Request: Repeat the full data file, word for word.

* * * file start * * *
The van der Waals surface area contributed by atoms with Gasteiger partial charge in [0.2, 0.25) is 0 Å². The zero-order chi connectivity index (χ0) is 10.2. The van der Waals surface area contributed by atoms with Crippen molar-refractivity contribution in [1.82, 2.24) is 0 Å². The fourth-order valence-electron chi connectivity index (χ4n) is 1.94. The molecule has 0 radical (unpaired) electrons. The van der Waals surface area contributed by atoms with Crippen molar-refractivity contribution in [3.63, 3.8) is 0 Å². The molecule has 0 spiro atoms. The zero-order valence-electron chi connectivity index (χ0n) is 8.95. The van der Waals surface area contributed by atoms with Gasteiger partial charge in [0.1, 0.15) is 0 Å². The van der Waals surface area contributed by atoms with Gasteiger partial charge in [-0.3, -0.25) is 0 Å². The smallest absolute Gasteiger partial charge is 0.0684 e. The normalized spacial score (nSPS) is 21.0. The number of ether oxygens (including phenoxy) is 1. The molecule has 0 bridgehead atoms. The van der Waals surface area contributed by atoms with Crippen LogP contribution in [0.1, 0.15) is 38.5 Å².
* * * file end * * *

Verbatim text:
The van der Waals surface area contributed by atoms with Gasteiger partial charge in [0.2, 0.25) is 0 Å². The zero-order chi connectivity index (χ0) is 10.2. The van der Waals surface area contributed by atoms with Crippen molar-refractivity contribution in [1.82, 2.24) is 0 Å². The fourth-order valence-electron chi connectivity index (χ4n) is 1.94. The molecule has 0 radical (unpaired) electrons. The van der Waals surface area contributed by atoms with Crippen molar-refractivity contribution in [3.63, 3.8) is 0 Å². The molecule has 0 spiro atoms. The zero-order valence-electron chi connectivity index (χ0n) is 8.95. The van der Waals surface area contributed by atoms with Gasteiger partial charge in [0.1, 0.15) is 0 Å². The van der Waals surface area contributed by atoms with Gasteiger partial charge in [-0.3, -0.25) is 0 Å². The smallest absolute Gasteiger partial charge is 0.0684 e. The normalized spacial score (nSPS) is 21.0. The number of ether oxygens (including phenoxy) is 1. The molecule has 0 bridgehead atoms. The van der Waals surface area contributed by atoms with Crippen LogP contribution in [0.1, 0.15) is 38.5 Å².